Khayla is in the last month of her senior season. The year has not gone as planned because of a knee injury and COVID-19 restrictions that have prevented her mom from attending games.

She has played limited minutes of late, and missed the game against Stanford on Jan. 31, because of the knee. She played 25 minutes off the bench in Friday’s 50-35 win at Arizona State.

Khayla has started 10 times this season, which nearly matches the 15 she had in her previous three seasons.

“It has definitely been a learning process,” Khayla said of her Husky career. “It’s been a time that I have matured and grown into a woman on and off the basketball court. It has put me through some challenges.”

Khayla said she is motivated by her dad’s spirit to get past those difficult times.

“He prepared me a lot for the challenges,” she said. “I still have text messages from him before my high school games and stuff, and I read them before games. Kind of get that same motivation and hear his words.

“He used to say, ‘Trust the process and enjoy the journey.’ That’s kind of what he lived by, so I am just kind of trusting the process and trying to enjoy it.”

Khayla is majoring in political science with a law minor and will earn her bachelor’s degree in May. She plans to study for her master’s next year at Washington and eventually become a homicide detective.

Her last trip to Tucson as a college player will be without her mom or brother because of COVID-19 protocol.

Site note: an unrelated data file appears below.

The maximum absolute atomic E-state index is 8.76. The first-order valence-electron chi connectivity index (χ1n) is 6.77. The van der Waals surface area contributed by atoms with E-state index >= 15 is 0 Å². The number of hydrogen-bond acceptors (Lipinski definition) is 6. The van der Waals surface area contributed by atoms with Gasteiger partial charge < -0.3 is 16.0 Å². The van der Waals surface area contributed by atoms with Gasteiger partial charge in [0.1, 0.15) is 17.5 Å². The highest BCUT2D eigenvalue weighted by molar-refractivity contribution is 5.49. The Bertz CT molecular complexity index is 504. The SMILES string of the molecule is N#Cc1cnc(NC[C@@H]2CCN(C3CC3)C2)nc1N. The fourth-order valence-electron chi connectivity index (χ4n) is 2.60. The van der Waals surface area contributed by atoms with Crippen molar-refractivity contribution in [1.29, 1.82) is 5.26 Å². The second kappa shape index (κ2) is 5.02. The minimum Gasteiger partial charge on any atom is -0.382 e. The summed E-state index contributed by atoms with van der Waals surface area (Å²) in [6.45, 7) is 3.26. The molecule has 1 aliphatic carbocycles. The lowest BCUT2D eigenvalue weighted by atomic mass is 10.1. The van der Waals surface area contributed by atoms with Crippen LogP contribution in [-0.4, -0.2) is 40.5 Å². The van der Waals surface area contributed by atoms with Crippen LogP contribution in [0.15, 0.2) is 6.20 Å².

In addition to her dad’s time on the Arizona campus, Tucson is a special place for Khayla because her mom and dad met while they attended Arizona.

“It’s a surreal moment and bittersweet being back here,” Khayla said. “I wish my dad was here to watch me play. My mom has always come out here. My mom always showed me around the town and showed me where her and my dad stayed and what they used to do back in the day.

“It painted a good picture. We’ve always stayed at this same hotel, the Marriott, and I used to stay here when I was younger coming out here with my family. It’s such a surreal moment being back here on the Arizona campus.”

Khayla will return to McKale Center on Sunday morning for the noon game against the Wildcats.

Her dad’s spirit will be there on yet another special Valentine’s Day.

“My mom told me, ‘Make sure you go say hi to your dad for me,'” Khayla said. “I always go and see his picture in the hallway.”


ALLSPORTSTUCSON.com publisher, writer and editor Javier Morales is a former Arizona Press Club award winner. He is a former Arizona Daily Star beat reporter for the Arizona basketball team, including when the Wildcats won the 1996-97 NCAA title. He has also written articles for CollegeAD.com, Bleacher Report, Lindy’s Sports, TucsonCitizen.com, The Arizona Republic, Sporting News and Baseball America, among many other publications. He has also authored the book “The Highest Form of Living”, which is available at Amazon.